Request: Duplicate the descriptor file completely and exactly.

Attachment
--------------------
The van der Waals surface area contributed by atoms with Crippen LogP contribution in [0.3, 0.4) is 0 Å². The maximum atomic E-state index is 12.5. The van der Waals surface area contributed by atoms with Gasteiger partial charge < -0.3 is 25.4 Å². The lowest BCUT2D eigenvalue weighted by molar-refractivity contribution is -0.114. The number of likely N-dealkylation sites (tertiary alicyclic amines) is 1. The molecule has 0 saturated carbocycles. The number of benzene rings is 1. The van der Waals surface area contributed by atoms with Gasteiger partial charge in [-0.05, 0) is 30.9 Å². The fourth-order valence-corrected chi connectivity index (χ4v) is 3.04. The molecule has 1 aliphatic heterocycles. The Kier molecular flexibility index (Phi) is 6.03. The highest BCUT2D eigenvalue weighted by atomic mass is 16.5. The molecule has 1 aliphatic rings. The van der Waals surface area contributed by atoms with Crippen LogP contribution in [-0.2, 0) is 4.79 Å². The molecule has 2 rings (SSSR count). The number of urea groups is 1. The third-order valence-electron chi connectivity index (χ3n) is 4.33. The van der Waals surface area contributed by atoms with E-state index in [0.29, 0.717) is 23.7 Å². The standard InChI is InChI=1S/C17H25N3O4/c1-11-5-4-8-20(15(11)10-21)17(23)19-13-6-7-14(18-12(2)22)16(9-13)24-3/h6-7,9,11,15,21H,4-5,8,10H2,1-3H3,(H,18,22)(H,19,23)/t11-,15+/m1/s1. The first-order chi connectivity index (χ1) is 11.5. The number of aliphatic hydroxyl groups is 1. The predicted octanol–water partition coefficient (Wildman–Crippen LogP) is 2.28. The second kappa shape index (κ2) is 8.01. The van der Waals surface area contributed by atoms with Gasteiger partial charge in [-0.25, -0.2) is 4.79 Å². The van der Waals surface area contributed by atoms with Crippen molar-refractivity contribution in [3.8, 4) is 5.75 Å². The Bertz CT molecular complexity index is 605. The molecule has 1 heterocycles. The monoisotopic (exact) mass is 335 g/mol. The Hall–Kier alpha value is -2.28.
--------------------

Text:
The van der Waals surface area contributed by atoms with Crippen LogP contribution in [0.3, 0.4) is 0 Å². The maximum atomic E-state index is 12.5. The van der Waals surface area contributed by atoms with Gasteiger partial charge < -0.3 is 25.4 Å². The lowest BCUT2D eigenvalue weighted by molar-refractivity contribution is -0.114. The number of likely N-dealkylation sites (tertiary alicyclic amines) is 1. The molecule has 0 saturated carbocycles. The number of benzene rings is 1. The van der Waals surface area contributed by atoms with Gasteiger partial charge in [-0.05, 0) is 30.9 Å². The fourth-order valence-corrected chi connectivity index (χ4v) is 3.04. The molecule has 1 aliphatic heterocycles. The Kier molecular flexibility index (Phi) is 6.03. The highest BCUT2D eigenvalue weighted by atomic mass is 16.5. The molecule has 1 aliphatic rings. The van der Waals surface area contributed by atoms with Crippen LogP contribution in [-0.2, 0) is 4.79 Å². The molecule has 2 rings (SSSR count). The number of urea groups is 1. The third-order valence-electron chi connectivity index (χ3n) is 4.33. The van der Waals surface area contributed by atoms with E-state index in [0.29, 0.717) is 23.7 Å². The standard InChI is InChI=1S/C17H25N3O4/c1-11-5-4-8-20(15(11)10-21)17(23)19-13-6-7-14(18-12(2)22)16(9-13)24-3/h6-7,9,11,15,21H,4-5,8,10H2,1-3H3,(H,18,22)(H,19,23)/t11-,15+/m1/s1. The first-order chi connectivity index (χ1) is 11.5. The number of aliphatic hydroxyl groups is 1. The predicted octanol–water partition coefficient (Wildman–Crippen LogP) is 2.28. The second kappa shape index (κ2) is 8.01. The van der Waals surface area contributed by atoms with Gasteiger partial charge in [-0.25, -0.2) is 4.79 Å². The van der Waals surface area contributed by atoms with Crippen molar-refractivity contribution in [3.8, 4) is 5.75 Å². The Bertz CT molecular complexity index is 605. The molecule has 1 heterocycles. The monoisotopic (exact) mass is 335 g/mol. The Hall–Kier alpha value is -2.28.